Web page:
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Visionaries is a limited series that looks at figures who are trying to transform the way we live.
The last year has provided a number of reminders that the connections that create the global economy can be tenuous. In March 2021, high winds from a sandstorm blew a container ship sideways in the Suez Canal, blocking about 12 percent of global trade for nearly a week. And this February, trade sanctions over the war in Ukraine stopped many shipments of fresh produce to Russia.
In both cases, the customers of a Korean start-up called Tridge were quickly able to find alternate buyers for their perishable products, sometimes redirecting them when they were already en route by sea.
Traditionally, the fresh produce business has been conducted in a relatively binary way between buyers and sellers. A seller might sell to a variety of buyers, and a buyer might buy from a variety of suppliers, but the global trade in fruits and vegetables was never truly networked — at least, until Tridge came along.
Hoshik Shin, formerly a private equity fund manager at Korea Investment Corporation, Korea’s $200 billion sovereign wealth fund, is building such a network, with a presence in nearly 100 countries so far. His company works directly with farmers and grocery stores, often buying from one and selling to the other to remove the lack of transparency and trust that permeates the global trade in fresh food.
And when something interrupts that trade, Tridge can quickly find new buyers in other countries before the produce goes bad — much like the internet redirects traffic when one server in a network goes down.
What’s remarkable is that Tridge — the name is a portmanteau of transaction and bridge — works at low margins, slight enough that it doesn’t interfere with the flow of trade. It can do this because its operations generate a valuable byproduct: data. Tridge records the price, quality and volume of every item it handles, and sells that data to both sellers and buyers, offsetting all the other costs.
Mr. Shin’s ambition is to aggregate that data into a massive, moving, real-time image of fresh produce on the planet. Anyone can subscribe to Tridge’s intelligence platform and watch the world grow, harvest, pack and ship everything from Indonesian mangosteens to American lemons.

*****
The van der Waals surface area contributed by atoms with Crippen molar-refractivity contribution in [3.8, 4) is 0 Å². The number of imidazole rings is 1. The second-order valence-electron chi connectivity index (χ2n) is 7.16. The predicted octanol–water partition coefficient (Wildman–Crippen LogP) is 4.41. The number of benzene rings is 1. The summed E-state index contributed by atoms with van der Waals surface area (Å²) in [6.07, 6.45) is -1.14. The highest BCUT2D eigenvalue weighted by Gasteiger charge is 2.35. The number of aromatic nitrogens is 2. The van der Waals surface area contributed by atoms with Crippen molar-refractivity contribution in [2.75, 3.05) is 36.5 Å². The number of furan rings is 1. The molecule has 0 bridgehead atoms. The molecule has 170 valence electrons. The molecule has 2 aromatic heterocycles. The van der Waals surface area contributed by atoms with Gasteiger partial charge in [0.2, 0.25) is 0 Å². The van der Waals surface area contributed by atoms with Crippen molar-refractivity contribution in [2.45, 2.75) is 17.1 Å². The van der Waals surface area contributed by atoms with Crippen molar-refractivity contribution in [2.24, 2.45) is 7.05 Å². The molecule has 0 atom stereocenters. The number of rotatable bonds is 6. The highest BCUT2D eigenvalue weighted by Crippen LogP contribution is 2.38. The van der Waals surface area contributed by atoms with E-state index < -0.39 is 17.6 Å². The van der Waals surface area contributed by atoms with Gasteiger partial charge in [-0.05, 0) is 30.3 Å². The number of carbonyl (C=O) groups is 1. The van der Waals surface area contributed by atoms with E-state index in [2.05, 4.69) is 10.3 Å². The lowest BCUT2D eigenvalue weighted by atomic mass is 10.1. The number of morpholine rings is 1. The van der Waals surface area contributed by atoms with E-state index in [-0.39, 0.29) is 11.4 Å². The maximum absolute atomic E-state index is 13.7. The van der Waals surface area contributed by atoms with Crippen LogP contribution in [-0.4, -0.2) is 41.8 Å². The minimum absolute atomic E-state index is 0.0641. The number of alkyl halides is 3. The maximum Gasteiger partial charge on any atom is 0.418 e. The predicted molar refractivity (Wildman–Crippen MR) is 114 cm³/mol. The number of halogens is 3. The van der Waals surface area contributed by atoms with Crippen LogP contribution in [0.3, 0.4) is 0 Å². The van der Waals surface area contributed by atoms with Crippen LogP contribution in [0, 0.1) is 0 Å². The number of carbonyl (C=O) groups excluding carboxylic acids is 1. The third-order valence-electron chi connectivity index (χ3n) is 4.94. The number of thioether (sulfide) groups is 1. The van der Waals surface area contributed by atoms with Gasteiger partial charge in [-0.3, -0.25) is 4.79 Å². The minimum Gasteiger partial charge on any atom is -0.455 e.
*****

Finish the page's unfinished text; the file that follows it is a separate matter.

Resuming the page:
Understand the Supply Chain Crisis
This interview has been condensed and edited.
Can you tell us what you’re trying to do with Tridge?
Our vision is to create a fully consolidated supply chain management system for the global food and agriculture industry.
This market has been frustrated by a lack of transparency. There’s mistrust between even big buyers and big vendors who have been building relationships for decades. When there’s a distribution problem, vendors don’t get fully paid, and when the market is good, buyers feel that they overpay.
Tridge plays the role of a very transparent intermediary, trusted by both sides.
Why more trusted than conventional methods?
Farmers can move to better grading systems and value-added products, and increase their income, as happened with beef. Forty years ago, there wasn’t such a sophisticated grading system for beef.
Users can check the market research they need. If there are products they want to source, they can check the prices and availability from all geographic regions and they can easily place an order.
Suppliers can diversify their sales channels and buyers can secure more stable supply chains. They can easily switch from country to country or region to region.
Everything from research to supplying the physical goods can be done at one stop.
Can you give an example?